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LHSAA Executive Director Eddie Bonine speaks during during the House Education Committee meeting about starting high school football games.

Executive director Eddie Bonine answered some key questions and conceded that others will be answered in the weeks ahead one day after the LHSAA sent its revised list of select/nonselect schools out to its membership.

A lengthy teleconference Tuesday allowed Bonine to address a wide range of topics. Bonine moving between topics provided an unintentional but appropriate metaphor.

Why? Because the LHSAA’s revised select/nonselect schools list, at least for the time being, is a moving target as appeals take shape statewide.

Last week, the executive committee was told the breakdown was 207 nonselect and 198 select schools. By Tuesday, that number had flipped with Bonine saying the current tally was 52.1% select and 47.9% nonselect. Schools have until June 21 to submit a written appeal.

Other key facts were provided. Bonine reiterated that the select/nonselect changes impact the postseason only. Schools remain in the same districts and enrollment-based classes — something fans and even some coaches failed to grasp. And for those in the back, this system is in place for 2022-23 and could be voted down in January. 

Bonine answered two important questions: how select schools divisions will be divided and when the size of playoff brackets (most notably football) will be finalized.

Once the number of select schools is settled, football schools will be divided into four equal divisions. There will be five equal divisions for the other split sports — basketball, baseball and softball.

Football brackets should be set when the executive committee’s meets Sept. 20-22. Will there be 16-team brackets for both select/nonselect? Or another number. The LHSAA staff is studying options now.

Reporters sometimes refer to what Bonine did as “burying the lead.” The Zoom event had approximately 15 media members expecting a discussion about the changing select/nonselect lists.

Instead, Bonine started with other items, many of which address criticism the LHSAA receives. He noted a 2018 decision to close all school appeals to the public and to no longer send penalty rulings to the media.

Member schools are the only ones that can release rulings about their own sanctions. This is one of those cases where I agree to disagree but also understand the rationale.

Why would a school want to make itself look bad? My point. The flip side is that no sanctions being released gives the illusion the LHSAA is doing very little.

The discourse about the select school definition and all the select/nonselect changes has taken on that tone. Some critics claimed to have no knowledge of possible changes.

Though the anger has played well on social media in some circles, it does not match the reality, which I can back up. I was there.

The executive committee received the three possible definitions for select schools that it voted on last week during an open session April meeting. That information was sent to LHSAA member schools, one of which was forwarded it to me.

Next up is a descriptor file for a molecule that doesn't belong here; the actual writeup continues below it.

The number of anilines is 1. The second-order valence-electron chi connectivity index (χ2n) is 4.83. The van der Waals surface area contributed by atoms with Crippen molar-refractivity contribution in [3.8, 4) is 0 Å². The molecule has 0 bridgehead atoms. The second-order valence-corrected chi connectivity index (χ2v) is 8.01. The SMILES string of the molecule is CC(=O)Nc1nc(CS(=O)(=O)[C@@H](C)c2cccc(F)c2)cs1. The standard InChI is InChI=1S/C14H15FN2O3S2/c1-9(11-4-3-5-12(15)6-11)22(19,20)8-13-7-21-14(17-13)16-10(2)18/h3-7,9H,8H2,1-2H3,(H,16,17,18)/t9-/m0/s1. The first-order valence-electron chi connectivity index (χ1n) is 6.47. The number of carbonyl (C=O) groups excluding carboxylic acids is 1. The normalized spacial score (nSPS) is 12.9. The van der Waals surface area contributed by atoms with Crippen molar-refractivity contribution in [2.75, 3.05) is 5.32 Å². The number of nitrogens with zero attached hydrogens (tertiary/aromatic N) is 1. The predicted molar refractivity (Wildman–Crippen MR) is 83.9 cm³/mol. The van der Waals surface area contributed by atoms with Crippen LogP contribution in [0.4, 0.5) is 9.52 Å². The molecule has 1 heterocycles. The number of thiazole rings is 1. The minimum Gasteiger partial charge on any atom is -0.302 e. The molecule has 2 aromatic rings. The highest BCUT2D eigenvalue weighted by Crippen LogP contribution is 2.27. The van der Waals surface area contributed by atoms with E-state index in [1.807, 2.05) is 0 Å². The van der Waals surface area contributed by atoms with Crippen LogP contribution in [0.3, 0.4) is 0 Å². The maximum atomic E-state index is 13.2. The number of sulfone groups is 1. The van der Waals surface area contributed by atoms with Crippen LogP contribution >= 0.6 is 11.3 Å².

LHSAA staff set up extra chairs for both days of last week’s executive committee meeting. Bonine said only one select school principal and one coach were on hand for the meetings.

Bonine explained the rationale that made Option 2, which moves all charter schools, schools with magnet components and open enrollment parishes to the select side over the others. He correctly stated that charter schools were originally supposed to be select schools in 2013, but their status was changed.

Of the 16-5 vote to approve the definition, only five persons on the executive committee have select schools ties and one of them, president David Federico of Ecole Classique, could not vote. That indicates bipartisan support if you will.

Yes, Bonine said select/nonselect appeals had already started to trickle into the LHSAA office Tuesday. One came from a school saying it should be select, not nonselect.

Another came from a school with “magnet” in its name that is no longer a magnet school. And there was an “open enrollment” parish that says it does not operate that way.

Though the picture of what happens next for the LHSAA is not crystal clear, I do believe there is some clarity. Now we wait for the final tally.

Numbers lagniappe

Bonine provided some key “operational” numbers. During his tenure the LHSAA has held 14 sportsmanship hearings, 12 lack of administrative control hearings, revoked four LHSAA football titles and four runner-up finishes.

He said 19 coaches and other 30 athletes have been suspended for a full year.

Also, in 2021-22, the LHSAA received 720 requests for eligibility rulings and with 623 of those athletes ruled eligible. The LHSAA office processed over 1,000 school transfers in 2021-22 and 548 of those were transfers within the same school system.

Email Robin Fambrough at